The Countdown Is On
NaNoWriMo starts on Sunday. I am suitably excited and nervous and full of dread, especially since I have to be at work at 6 a.m. that day -- no midnight NaNo running starts this year. To make the project seem even remotely feasible, I've been reading all sorts of self-help books and blogs. I have been trying to follow Alexandra Sokoloff's suggestions on plotting, characterization, and setting. Ms. Sokoloff suggests that we start by making a master list of our favourite books and movies -- and/or the books and movies we wish we had written. When I did that, I realized that my favourites are all about character. It doesn't matter what happens to the characters (and in some of my favourite books, Terrible Things Happen.) or where these things happen, as long as I get the chance to know the characters and love them. Wait. That's not altogether true. I much prefer happy endings. I adore chick flicks. Nonetheless, I don't care how happy the ending is if I haven't fallen in love with the characters.
So I had a revelation. I write that way. I am much less concerned with plot than with character, and setting is almost an afterthought. My favourite movie really should be My Dinner with Andre.
This brings me to today. Today, I came across a post at Write Anything that dealt with the topic of Setting and set out several exercises to hone one's skills at description. I played with the last one, and this is what I wrote:
There are three iron tables outside The Vault to which smokers retreat from time to time. There, they can watch the cars go by, make faces at the dogs that always seem to be tied to the lamp post, and shiver in the Vancouver Island damp. Meanwhile, the rest of us have the benefit of huge windows
Or we can sit in considerably more comfortable, shorter chairs at shorter tables on the mezzanine, which is a mere five steps up. The kitchen is located right behind the bar, and from a perch on the mezzanine we can see everything that goes on in the kitchen. Better yet, we can watch the proprietor or his staff prepare perfect cappuccinos, lattes, etc. at those intimidating Italian machines. Of course, we can also hear all this happening -- particularly the coffee making, which is a very noisy operation --louder by far than the music that's piped in. To distract us from the noisefest, there are paintings on the very high walls --works by local artists of an avant-garde bent. The walls themselves are painted an unfortunate yellow, sort of goldenrod, but muddier.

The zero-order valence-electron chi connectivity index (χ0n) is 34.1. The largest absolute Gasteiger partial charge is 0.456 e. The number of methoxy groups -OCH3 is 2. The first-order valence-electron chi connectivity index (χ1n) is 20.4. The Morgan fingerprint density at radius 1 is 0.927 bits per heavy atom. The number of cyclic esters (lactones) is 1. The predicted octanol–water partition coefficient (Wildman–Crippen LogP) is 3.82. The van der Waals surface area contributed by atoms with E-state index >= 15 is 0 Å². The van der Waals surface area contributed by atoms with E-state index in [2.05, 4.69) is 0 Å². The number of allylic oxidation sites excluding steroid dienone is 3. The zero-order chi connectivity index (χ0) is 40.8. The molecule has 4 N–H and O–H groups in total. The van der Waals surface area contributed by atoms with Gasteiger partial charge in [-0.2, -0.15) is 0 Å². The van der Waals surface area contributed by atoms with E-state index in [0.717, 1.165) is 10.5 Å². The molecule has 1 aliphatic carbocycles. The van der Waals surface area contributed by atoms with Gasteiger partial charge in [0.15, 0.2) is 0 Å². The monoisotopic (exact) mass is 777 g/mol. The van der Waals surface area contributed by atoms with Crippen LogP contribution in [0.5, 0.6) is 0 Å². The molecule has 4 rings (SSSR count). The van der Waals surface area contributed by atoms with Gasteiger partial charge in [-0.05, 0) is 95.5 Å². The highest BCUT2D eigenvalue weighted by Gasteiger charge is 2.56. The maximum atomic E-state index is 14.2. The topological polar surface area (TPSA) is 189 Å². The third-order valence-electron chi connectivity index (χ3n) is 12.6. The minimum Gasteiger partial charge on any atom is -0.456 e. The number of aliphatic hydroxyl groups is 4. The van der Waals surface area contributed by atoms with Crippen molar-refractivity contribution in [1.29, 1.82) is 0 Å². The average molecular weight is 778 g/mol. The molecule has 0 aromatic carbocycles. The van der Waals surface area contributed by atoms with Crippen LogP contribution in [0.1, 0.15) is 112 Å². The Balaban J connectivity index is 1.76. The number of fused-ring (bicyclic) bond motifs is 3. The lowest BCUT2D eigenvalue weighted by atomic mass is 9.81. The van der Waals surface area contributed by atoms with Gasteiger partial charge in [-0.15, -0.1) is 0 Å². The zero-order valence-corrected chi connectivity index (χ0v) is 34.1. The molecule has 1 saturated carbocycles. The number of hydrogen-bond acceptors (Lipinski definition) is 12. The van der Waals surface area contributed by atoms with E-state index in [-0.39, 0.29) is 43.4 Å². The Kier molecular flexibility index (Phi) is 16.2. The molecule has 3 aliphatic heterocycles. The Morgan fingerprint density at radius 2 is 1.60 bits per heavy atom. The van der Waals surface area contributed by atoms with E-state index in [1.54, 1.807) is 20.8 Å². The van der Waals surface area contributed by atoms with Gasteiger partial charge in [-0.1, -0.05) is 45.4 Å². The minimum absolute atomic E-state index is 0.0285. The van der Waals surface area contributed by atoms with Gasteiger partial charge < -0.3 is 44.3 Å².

Speaking of the walls, and the art, there is a certain amount of art involved in choosing a place to sit. If you wish to write at your computer, you probably want to sit at one of the tables near the electrical outlets. After a while, you learn where those outlets are. They are generally hidden behind the furniture, but with a bit of acrobatic effort, you can get plugged in, and then you're set for hours. The wi-fi is great, and nobody appears to care how long you stay. Occasionally someone will wander over and offer to sell you a carving of an eagle or a whale, but otherwise you are comfortably incognito.
At the back of the main floor, as you head toward the washrooms, there is an antique (read "battered") buffet on which are stacked fliers, business cards, and several huge plants that bring to mind the Little Shop of Horrors. Adjacent to the buffet is a bulletin board on which are tacked yet more cards, fliers, warnings of impending doom, calls to action...and across the way, behind the pastry case, is the vault door. It's a real vault door, harking back to this venue's origins as a bank. When its banking days were over, the building had several more lives - as an insurance agency and a clothing store and I don't know what else -- before it found its true calling as Demeter's Vault.
Somehow, it all works. I plan to spend much of November at The Vault, as I did last year -- but this time I've managed to convince a few more NaNovelists to meet me there, so my dream of completely taking the place over may yet come true.
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